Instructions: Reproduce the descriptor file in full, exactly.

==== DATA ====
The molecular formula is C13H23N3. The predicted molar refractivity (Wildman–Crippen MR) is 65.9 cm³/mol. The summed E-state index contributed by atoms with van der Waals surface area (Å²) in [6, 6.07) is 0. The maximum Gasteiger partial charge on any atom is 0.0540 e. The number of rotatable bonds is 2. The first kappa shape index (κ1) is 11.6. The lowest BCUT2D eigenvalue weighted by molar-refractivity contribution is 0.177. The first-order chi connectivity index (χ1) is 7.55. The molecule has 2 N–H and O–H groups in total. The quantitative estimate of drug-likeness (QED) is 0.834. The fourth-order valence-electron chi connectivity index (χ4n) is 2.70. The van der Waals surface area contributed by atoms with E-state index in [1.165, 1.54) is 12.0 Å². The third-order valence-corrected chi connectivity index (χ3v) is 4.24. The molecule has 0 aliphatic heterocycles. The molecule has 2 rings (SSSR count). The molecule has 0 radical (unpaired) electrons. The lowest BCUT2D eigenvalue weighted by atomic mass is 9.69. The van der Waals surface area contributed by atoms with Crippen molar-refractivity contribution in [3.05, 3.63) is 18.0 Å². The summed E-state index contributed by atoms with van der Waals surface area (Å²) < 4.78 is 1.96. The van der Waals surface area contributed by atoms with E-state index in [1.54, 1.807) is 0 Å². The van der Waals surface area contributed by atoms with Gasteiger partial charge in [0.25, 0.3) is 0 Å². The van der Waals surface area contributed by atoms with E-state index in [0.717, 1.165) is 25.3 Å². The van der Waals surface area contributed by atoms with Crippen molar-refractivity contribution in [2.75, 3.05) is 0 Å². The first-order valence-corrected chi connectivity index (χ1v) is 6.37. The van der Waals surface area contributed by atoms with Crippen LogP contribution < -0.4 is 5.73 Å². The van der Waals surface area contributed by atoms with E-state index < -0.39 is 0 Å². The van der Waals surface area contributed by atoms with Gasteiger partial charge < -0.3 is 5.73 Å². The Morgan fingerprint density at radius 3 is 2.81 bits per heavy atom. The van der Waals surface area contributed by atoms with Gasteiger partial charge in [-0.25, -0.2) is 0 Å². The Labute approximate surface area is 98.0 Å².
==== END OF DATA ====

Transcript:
The molecular formula is C13H23N3. The predicted molar refractivity (Wildman–Crippen MR) is 65.9 cm³/mol. The summed E-state index contributed by atoms with van der Waals surface area (Å²) in [6, 6.07) is 0. The maximum Gasteiger partial charge on any atom is 0.0540 e. The number of rotatable bonds is 2. The first kappa shape index (κ1) is 11.6. The lowest BCUT2D eigenvalue weighted by molar-refractivity contribution is 0.177. The first-order chi connectivity index (χ1) is 7.55. The molecule has 2 N–H and O–H groups in total. The quantitative estimate of drug-likeness (QED) is 0.834. The fourth-order valence-electron chi connectivity index (χ4n) is 2.70. The van der Waals surface area contributed by atoms with E-state index in [1.165, 1.54) is 12.0 Å². The third-order valence-corrected chi connectivity index (χ3v) is 4.24. The molecule has 0 aliphatic heterocycles. The molecule has 2 rings (SSSR count). The molecule has 0 radical (unpaired) electrons. The lowest BCUT2D eigenvalue weighted by atomic mass is 9.69. The van der Waals surface area contributed by atoms with Crippen molar-refractivity contribution in [3.05, 3.63) is 18.0 Å². The summed E-state index contributed by atoms with van der Waals surface area (Å²) < 4.78 is 1.96. The van der Waals surface area contributed by atoms with E-state index in [1.54, 1.807) is 0 Å². The van der Waals surface area contributed by atoms with Gasteiger partial charge in [0.25, 0.3) is 0 Å². The van der Waals surface area contributed by atoms with E-state index in [0.717, 1.165) is 25.3 Å². The van der Waals surface area contributed by atoms with Crippen molar-refractivity contribution in [2.75, 3.05) is 0 Å². The first-order valence-corrected chi connectivity index (χ1v) is 6.37. The van der Waals surface area contributed by atoms with Crippen LogP contribution < -0.4 is 5.73 Å². The van der Waals surface area contributed by atoms with E-state index < -0.39 is 0 Å². The van der Waals surface area contributed by atoms with Gasteiger partial charge < -0.3 is 5.73 Å². The Morgan fingerprint density at radius 3 is 2.81 bits per heavy atom. The van der Waals surface area contributed by atoms with Gasteiger partial charge in [-0.25, -0.2) is 0 Å². The Labute approximate surface area is 98.0 Å².